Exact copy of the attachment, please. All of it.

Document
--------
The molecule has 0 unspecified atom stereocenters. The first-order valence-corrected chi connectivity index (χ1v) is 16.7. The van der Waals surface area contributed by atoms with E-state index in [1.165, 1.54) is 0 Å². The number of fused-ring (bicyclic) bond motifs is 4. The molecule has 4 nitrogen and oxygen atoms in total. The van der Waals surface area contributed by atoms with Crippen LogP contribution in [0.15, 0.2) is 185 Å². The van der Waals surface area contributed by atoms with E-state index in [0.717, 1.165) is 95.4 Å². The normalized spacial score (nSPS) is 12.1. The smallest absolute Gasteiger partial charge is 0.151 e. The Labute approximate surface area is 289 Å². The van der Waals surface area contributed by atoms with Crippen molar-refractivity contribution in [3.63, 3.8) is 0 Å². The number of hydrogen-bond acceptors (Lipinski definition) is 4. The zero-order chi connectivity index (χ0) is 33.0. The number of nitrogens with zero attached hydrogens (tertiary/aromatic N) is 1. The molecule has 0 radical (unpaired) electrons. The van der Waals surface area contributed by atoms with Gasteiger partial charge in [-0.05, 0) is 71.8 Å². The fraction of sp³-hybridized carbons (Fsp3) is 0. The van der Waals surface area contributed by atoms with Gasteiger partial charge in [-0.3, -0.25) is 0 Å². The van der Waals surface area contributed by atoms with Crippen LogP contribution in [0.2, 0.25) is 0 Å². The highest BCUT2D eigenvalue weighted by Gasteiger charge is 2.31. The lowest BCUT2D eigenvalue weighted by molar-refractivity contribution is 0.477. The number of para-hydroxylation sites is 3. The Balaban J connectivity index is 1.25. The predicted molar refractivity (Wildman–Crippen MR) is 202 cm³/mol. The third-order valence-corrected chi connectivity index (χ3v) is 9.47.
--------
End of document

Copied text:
The molecule has 0 unspecified atom stereocenters. The first-order valence-corrected chi connectivity index (χ1v) is 16.7. The van der Waals surface area contributed by atoms with E-state index in [1.165, 1.54) is 0 Å². The number of fused-ring (bicyclic) bond motifs is 4. The molecule has 4 nitrogen and oxygen atoms in total. The van der Waals surface area contributed by atoms with Crippen LogP contribution in [0.15, 0.2) is 185 Å². The van der Waals surface area contributed by atoms with E-state index in [0.717, 1.165) is 95.4 Å². The normalized spacial score (nSPS) is 12.1. The smallest absolute Gasteiger partial charge is 0.151 e. The Labute approximate surface area is 289 Å². The van der Waals surface area contributed by atoms with Crippen molar-refractivity contribution in [3.63, 3.8) is 0 Å². The number of hydrogen-bond acceptors (Lipinski definition) is 4. The zero-order chi connectivity index (χ0) is 33.0. The number of nitrogens with zero attached hydrogens (tertiary/aromatic N) is 1. The molecule has 0 radical (unpaired) electrons. The van der Waals surface area contributed by atoms with Gasteiger partial charge in [-0.05, 0) is 71.8 Å². The fraction of sp³-hybridized carbons (Fsp3) is 0. The van der Waals surface area contributed by atoms with Gasteiger partial charge in [-0.3, -0.25) is 0 Å². The van der Waals surface area contributed by atoms with Crippen LogP contribution in [0.2, 0.25) is 0 Å². The highest BCUT2D eigenvalue weighted by Gasteiger charge is 2.31. The lowest BCUT2D eigenvalue weighted by molar-refractivity contribution is 0.477. The number of para-hydroxylation sites is 3. The Balaban J connectivity index is 1.25. The predicted molar refractivity (Wildman–Crippen MR) is 202 cm³/mol. The third-order valence-corrected chi connectivity index (χ3v) is 9.47.